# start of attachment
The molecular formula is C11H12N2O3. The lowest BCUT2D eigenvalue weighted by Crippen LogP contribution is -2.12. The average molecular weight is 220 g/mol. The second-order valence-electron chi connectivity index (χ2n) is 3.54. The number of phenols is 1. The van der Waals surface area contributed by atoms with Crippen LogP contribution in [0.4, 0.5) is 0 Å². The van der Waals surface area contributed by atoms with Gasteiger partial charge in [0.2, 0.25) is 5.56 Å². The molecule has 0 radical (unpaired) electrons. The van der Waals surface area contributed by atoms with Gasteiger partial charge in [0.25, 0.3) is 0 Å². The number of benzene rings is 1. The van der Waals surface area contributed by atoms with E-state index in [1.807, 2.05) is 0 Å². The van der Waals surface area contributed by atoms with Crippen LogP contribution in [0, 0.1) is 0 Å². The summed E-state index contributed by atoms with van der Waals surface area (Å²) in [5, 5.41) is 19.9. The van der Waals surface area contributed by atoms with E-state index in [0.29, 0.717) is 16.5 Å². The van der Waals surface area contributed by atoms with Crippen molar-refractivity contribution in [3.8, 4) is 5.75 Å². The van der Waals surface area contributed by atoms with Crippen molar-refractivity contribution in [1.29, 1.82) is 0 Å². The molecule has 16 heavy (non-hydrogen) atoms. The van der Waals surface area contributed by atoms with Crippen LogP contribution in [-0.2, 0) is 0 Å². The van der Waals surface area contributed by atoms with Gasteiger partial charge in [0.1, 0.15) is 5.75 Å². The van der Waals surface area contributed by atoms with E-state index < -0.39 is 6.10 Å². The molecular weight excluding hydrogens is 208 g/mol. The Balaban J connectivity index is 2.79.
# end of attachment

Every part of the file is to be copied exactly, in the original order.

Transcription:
The molecular formula is C11H12N2O3. The lowest BCUT2D eigenvalue weighted by Crippen LogP contribution is -2.12. The average molecular weight is 220 g/mol. The second-order valence-electron chi connectivity index (χ2n) is 3.54. The number of phenols is 1. The van der Waals surface area contributed by atoms with Crippen LogP contribution in [0.4, 0.5) is 0 Å². The van der Waals surface area contributed by atoms with Gasteiger partial charge in [0.2, 0.25) is 5.56 Å². The molecule has 0 radical (unpaired) electrons. The van der Waals surface area contributed by atoms with Gasteiger partial charge in [0.25, 0.3) is 0 Å². The number of benzene rings is 1. The van der Waals surface area contributed by atoms with E-state index in [1.807, 2.05) is 0 Å². The van der Waals surface area contributed by atoms with Crippen LogP contribution in [0, 0.1) is 0 Å². The summed E-state index contributed by atoms with van der Waals surface area (Å²) in [5, 5.41) is 19.9. The van der Waals surface area contributed by atoms with E-state index in [0.29, 0.717) is 16.5 Å². The van der Waals surface area contributed by atoms with Crippen molar-refractivity contribution in [3.8, 4) is 5.75 Å². The van der Waals surface area contributed by atoms with Crippen molar-refractivity contribution in [1.29, 1.82) is 0 Å². The molecule has 16 heavy (non-hydrogen) atoms. The van der Waals surface area contributed by atoms with Crippen LogP contribution in [-0.2, 0) is 0 Å². The van der Waals surface area contributed by atoms with Gasteiger partial charge in [0.1, 0.15) is 5.75 Å². The van der Waals surface area contributed by atoms with E-state index < -0.39 is 6.10 Å². The molecular weight excluding hydrogens is 208 g/mol. The Balaban J connectivity index is 2.79.